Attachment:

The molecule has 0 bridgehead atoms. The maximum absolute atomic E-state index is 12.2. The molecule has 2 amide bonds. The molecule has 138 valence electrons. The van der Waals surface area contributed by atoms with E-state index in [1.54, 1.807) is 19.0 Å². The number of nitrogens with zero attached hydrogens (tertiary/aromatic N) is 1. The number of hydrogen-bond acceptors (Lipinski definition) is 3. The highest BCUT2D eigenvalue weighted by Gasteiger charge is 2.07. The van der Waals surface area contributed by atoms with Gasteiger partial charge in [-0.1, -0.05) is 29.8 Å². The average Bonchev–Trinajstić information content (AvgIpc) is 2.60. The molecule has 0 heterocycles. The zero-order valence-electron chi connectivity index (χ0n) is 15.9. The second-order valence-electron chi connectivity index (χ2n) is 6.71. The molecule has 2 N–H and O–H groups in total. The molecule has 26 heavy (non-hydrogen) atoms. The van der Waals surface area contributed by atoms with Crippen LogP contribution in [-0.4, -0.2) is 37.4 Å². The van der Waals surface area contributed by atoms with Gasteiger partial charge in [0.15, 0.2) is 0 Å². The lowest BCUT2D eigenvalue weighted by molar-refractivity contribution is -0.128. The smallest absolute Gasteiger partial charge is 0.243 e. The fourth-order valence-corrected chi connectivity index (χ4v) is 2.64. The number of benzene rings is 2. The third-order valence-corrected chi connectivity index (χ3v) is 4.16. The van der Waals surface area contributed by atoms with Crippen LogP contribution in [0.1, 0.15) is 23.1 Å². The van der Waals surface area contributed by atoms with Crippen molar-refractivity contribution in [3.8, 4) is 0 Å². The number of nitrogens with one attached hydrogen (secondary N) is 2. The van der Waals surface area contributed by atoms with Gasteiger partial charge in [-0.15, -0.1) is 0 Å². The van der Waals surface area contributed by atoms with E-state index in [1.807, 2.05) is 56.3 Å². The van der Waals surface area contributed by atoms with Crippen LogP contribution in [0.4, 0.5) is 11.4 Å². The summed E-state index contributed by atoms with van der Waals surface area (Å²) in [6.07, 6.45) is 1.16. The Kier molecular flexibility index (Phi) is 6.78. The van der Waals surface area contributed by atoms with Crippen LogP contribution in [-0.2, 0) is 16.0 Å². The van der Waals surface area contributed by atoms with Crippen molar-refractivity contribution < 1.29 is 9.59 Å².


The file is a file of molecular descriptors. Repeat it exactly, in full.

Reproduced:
The molecule has 0 bridgehead atoms. The maximum absolute atomic E-state index is 12.2. The molecule has 2 amide bonds. The molecule has 138 valence electrons. The van der Waals surface area contributed by atoms with E-state index in [1.54, 1.807) is 19.0 Å². The number of nitrogens with zero attached hydrogens (tertiary/aromatic N) is 1. The number of hydrogen-bond acceptors (Lipinski definition) is 3. The highest BCUT2D eigenvalue weighted by Gasteiger charge is 2.07. The van der Waals surface area contributed by atoms with Gasteiger partial charge in [-0.1, -0.05) is 29.8 Å². The average Bonchev–Trinajstić information content (AvgIpc) is 2.60. The molecule has 0 heterocycles. The zero-order valence-electron chi connectivity index (χ0n) is 15.9. The second-order valence-electron chi connectivity index (χ2n) is 6.71. The molecule has 2 N–H and O–H groups in total. The molecule has 26 heavy (non-hydrogen) atoms. The van der Waals surface area contributed by atoms with Crippen LogP contribution in [-0.4, -0.2) is 37.4 Å². The van der Waals surface area contributed by atoms with Gasteiger partial charge in [0.15, 0.2) is 0 Å². The lowest BCUT2D eigenvalue weighted by molar-refractivity contribution is -0.128. The smallest absolute Gasteiger partial charge is 0.243 e. The fourth-order valence-corrected chi connectivity index (χ4v) is 2.64. The number of benzene rings is 2. The third-order valence-corrected chi connectivity index (χ3v) is 4.16. The van der Waals surface area contributed by atoms with Crippen LogP contribution in [0.1, 0.15) is 23.1 Å². The van der Waals surface area contributed by atoms with Crippen molar-refractivity contribution in [3.8, 4) is 0 Å². The number of nitrogens with one attached hydrogen (secondary N) is 2. The van der Waals surface area contributed by atoms with Gasteiger partial charge in [-0.15, -0.1) is 0 Å². The van der Waals surface area contributed by atoms with E-state index in [1.807, 2.05) is 56.3 Å². The van der Waals surface area contributed by atoms with Crippen LogP contribution in [0.4, 0.5) is 11.4 Å². The summed E-state index contributed by atoms with van der Waals surface area (Å²) in [6.07, 6.45) is 1.16. The Kier molecular flexibility index (Phi) is 6.78. The van der Waals surface area contributed by atoms with Crippen LogP contribution in [-0.2, 0) is 16.0 Å². The van der Waals surface area contributed by atoms with Crippen molar-refractivity contribution < 1.29 is 9.59 Å².